How can you make great meals in a tiny kitchen? How do you decide what equipment to buy and what to skip when you hardly have room for an oven? And how do you entertain in a small space? Cara Eisenpress, coauthor of the blog Big Girls, Small Kitchen and of the cookbook, In The Small Kitchen, has the answers.
Clever Cookstr is joined today by Cara Eisenpress, the cofounder of the blog Big Girls, Small Kitchen and coauthor of the cookbook In The Small Kitchen. She’s here to explain how you can make fantastic meals even in less than ideal environments.
Here are Cara's eight tips for cooking in a small kitchen:
#1: Don't worry so much about perfect equipment
You can probably cook with whatever you inherited or bought on sale. As you go, you'll see where there are actual gaps in your equipment, and only then does it really make sense to add to it.
#2: Think about where you're going to store something before you buy it
I had never really been a minimalist in my life before I moved into a small kitchen. But lugging things in and out of cabinets and having things fall on my head if the shelf was too crowded really taught me to pre-edit.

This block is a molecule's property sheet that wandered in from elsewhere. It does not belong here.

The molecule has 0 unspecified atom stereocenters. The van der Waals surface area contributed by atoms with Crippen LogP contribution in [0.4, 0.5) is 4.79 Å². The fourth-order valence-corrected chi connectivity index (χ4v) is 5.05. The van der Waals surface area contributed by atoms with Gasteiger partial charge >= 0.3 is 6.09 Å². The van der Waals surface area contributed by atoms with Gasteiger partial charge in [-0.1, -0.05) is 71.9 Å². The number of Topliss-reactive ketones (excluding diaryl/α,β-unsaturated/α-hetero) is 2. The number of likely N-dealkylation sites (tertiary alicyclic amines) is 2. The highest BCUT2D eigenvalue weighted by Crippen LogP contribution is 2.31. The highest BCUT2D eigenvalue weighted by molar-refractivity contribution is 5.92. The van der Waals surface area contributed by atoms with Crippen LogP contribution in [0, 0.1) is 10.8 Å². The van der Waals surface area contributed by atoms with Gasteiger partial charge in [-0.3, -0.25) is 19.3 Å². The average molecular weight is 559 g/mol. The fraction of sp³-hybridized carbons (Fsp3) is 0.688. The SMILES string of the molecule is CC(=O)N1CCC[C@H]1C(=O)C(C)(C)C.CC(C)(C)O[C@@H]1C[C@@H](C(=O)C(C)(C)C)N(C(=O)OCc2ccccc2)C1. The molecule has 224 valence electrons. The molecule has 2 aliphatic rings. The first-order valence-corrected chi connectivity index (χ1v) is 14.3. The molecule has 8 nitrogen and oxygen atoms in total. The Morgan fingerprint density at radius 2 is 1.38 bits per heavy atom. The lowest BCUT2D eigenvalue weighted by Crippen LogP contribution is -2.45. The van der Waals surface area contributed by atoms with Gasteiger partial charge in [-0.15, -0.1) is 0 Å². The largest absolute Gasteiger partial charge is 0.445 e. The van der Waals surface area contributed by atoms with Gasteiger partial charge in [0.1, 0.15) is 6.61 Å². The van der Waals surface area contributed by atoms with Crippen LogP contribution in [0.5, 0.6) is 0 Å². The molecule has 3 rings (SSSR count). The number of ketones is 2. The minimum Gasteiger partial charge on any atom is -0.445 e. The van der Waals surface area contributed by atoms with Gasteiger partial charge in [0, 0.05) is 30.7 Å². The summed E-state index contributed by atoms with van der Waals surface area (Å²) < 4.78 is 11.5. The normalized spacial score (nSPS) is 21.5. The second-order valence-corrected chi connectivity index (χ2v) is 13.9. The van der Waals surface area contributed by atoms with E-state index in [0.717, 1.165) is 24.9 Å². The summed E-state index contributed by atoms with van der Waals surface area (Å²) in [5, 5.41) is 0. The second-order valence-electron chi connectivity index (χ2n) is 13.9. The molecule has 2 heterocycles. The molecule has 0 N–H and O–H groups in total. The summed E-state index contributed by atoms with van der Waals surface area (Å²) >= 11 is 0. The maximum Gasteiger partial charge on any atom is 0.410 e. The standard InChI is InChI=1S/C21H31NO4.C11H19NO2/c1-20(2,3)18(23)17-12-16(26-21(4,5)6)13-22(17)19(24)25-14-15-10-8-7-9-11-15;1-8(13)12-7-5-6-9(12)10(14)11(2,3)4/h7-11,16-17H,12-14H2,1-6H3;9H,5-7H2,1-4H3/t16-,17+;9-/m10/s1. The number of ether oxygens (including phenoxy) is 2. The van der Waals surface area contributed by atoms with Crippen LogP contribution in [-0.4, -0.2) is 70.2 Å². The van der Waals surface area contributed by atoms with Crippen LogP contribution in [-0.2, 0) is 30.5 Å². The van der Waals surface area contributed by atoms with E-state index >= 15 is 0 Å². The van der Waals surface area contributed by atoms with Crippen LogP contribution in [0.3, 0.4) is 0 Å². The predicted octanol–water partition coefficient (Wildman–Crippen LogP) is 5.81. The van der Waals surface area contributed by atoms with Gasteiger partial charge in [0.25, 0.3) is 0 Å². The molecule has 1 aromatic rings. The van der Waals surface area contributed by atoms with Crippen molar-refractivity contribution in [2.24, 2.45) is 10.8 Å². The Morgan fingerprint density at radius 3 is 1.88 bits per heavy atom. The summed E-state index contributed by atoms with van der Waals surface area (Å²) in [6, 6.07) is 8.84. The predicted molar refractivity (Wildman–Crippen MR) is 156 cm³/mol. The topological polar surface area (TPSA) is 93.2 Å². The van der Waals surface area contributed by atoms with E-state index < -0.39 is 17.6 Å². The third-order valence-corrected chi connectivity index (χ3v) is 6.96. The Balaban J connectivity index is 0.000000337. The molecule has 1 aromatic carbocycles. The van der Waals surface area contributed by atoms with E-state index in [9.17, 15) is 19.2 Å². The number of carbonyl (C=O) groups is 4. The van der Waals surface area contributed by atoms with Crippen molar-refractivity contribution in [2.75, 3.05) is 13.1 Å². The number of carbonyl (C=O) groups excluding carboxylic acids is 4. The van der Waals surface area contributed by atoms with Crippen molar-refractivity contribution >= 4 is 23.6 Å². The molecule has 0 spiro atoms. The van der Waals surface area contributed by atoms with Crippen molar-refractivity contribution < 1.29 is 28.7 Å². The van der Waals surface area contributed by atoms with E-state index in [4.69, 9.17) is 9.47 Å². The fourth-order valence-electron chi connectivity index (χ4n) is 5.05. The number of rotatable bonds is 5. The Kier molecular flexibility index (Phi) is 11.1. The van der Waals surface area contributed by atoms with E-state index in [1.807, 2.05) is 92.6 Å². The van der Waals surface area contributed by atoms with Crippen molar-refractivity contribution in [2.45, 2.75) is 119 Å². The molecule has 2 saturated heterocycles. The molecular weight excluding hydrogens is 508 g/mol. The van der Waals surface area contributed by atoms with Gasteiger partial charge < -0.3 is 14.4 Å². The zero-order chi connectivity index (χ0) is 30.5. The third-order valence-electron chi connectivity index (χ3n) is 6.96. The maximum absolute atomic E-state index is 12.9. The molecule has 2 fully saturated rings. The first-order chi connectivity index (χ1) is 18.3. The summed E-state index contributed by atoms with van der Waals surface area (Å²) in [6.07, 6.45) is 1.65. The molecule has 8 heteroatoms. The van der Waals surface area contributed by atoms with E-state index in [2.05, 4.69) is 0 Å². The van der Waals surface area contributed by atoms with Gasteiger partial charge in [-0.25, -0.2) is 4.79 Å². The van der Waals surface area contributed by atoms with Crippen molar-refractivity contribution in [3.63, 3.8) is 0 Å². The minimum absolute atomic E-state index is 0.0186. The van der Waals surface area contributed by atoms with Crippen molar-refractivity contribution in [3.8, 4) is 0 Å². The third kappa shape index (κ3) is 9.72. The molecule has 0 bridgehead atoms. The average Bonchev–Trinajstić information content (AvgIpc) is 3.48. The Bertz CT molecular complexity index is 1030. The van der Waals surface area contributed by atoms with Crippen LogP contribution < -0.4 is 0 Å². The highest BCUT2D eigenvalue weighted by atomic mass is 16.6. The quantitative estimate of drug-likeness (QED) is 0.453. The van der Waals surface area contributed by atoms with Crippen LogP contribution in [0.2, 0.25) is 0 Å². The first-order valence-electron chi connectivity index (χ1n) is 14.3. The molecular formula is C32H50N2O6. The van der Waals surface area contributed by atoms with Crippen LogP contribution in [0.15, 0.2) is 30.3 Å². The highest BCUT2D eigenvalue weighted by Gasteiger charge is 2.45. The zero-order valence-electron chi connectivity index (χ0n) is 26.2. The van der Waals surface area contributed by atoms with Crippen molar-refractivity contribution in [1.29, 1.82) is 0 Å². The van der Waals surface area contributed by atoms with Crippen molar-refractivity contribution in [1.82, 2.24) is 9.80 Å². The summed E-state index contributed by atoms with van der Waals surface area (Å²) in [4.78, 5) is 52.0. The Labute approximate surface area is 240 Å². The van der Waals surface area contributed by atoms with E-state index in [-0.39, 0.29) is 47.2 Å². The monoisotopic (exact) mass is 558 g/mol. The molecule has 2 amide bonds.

#3: But you don't have to edit everything
Even in a small kitchen, you should make room to hoard the stuff you love. I hold on to all kinds of edible odds and ends because I never know when they'll come in handy. Two days ago, I finally used the tomato juice I'd saved when I used the tomatoes from a can in a tagine. I used the juice to braise some pork. I also have an enormous collection of dish towels so I don't have to do laundry a lot.
#4: Invite people over first
Figure out where they'll all sit later. I'm now living in my first apartment where we've had room for a real table, but we still often end up sitting around the coffee table because it's kind of more fun.
#5: Figuring out timing is everything
If you're learning to cook, don't try to do two things at once. Have no more than two burners going at the same time, or better yet, one thing on the stove and one thing in the oven. As you cook more, you'll start to see what tasks you can fit in while, say, the water's boiling. Then you can graduate to three burners if you need to.
#6: Spread out the prepwork
Sometimes I'll make some rice the night before as I clean up dinner. Then I can make fried rice the next day. There are a lot of little ten-minute tasks you can probably fit into your routine that'll make future dinners and lunches easier to put together, like toasting nuts, making vinaigrette, or roasting veggies.
#7: Not every meal has to be the best meal ever
This is an empowering thing to remember when you're tired or overcook your yolks past gooey!
#8: Just cook!
You'll get better and more confident as you go, and then you'll have more fun.